Author granted license

Creative Commons Attribution-NonCommercial-ShareAlike 4.0 International

Document Type

Book Review

Publication Date

Summer 1992




DePaul University College of Law




A small group of legal academicians is embroiled in yet another debate that, to the uninitiated at least, appears to have little or nothing to do with "the law." 1 This time the issue is the ideology of legal writing style-that is, does a growing, unique body of legal scholarship that draws on the personal experiences of minority faculty and, arguably, reflects the racial oppression these scholars have suffered, produce "distinct normative insights?" 2 Professor Patricia Williams of the University of Wisconsin clearly believes that it does.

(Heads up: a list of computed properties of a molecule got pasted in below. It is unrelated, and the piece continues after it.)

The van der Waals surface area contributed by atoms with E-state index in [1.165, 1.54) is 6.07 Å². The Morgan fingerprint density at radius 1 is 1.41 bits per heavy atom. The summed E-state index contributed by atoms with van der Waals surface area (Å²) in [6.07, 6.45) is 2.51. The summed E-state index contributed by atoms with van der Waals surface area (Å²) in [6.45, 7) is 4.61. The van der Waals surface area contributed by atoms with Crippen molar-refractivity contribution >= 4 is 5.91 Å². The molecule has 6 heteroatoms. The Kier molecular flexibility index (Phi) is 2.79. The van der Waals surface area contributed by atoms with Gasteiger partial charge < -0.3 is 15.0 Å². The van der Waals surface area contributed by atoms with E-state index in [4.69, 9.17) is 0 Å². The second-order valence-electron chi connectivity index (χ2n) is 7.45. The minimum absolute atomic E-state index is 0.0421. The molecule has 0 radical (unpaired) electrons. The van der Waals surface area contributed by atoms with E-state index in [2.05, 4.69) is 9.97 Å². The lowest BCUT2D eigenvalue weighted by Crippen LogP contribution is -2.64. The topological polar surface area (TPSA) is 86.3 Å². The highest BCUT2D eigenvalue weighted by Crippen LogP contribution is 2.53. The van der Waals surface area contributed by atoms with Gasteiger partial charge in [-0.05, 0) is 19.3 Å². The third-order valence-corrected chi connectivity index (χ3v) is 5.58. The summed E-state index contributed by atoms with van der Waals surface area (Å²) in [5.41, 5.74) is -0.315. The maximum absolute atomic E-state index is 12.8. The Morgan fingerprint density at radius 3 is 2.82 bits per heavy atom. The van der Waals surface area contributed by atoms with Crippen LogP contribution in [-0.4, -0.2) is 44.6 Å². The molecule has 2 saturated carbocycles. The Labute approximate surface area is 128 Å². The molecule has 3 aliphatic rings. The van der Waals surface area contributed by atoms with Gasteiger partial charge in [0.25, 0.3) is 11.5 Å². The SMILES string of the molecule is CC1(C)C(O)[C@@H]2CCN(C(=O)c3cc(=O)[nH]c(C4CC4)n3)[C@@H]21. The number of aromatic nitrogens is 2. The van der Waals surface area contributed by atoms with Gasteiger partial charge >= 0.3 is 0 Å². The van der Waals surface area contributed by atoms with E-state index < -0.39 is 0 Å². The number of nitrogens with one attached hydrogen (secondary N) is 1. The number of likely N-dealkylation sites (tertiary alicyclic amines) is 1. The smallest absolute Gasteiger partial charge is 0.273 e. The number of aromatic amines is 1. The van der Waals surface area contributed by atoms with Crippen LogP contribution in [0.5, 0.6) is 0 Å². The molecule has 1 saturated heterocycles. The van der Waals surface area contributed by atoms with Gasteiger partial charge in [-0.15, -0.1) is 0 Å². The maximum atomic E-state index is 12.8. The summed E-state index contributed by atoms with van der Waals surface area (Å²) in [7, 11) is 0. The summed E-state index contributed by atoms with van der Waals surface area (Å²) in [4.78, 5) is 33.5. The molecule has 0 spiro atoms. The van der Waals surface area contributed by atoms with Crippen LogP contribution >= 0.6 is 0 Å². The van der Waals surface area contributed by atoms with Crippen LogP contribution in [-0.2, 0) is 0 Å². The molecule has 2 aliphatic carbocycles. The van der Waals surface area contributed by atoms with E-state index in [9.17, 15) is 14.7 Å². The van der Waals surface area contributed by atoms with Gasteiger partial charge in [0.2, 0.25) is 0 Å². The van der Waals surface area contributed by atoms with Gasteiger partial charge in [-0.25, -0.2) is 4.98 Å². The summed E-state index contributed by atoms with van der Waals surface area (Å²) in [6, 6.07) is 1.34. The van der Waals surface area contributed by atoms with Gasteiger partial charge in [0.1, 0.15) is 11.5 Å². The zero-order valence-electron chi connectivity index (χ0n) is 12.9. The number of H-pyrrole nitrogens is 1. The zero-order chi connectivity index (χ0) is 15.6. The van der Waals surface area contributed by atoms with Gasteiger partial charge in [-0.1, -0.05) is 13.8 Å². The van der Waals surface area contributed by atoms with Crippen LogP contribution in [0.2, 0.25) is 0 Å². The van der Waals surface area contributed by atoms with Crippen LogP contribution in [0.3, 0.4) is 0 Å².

In her new book, The Alchemy of Race and Rights,3 which is essentially a collection of twelve essays described in the jacket as "autobiographical," she discusses an extraordinarily wide range of subjects, including student evaluations, antisemitism, maternity leave, and the Howard Beach incident. The essays are united by Williams' conscious attempt to distance herself from traditional legal scholarship as she discusses the many ways in which race, class, and sometimes gender intersect and affect an almost bewildering variety of issues. She states at the outset that her work is an "intentional departure"4 from a "traditionally legal black-letter[] vocabulary." 5

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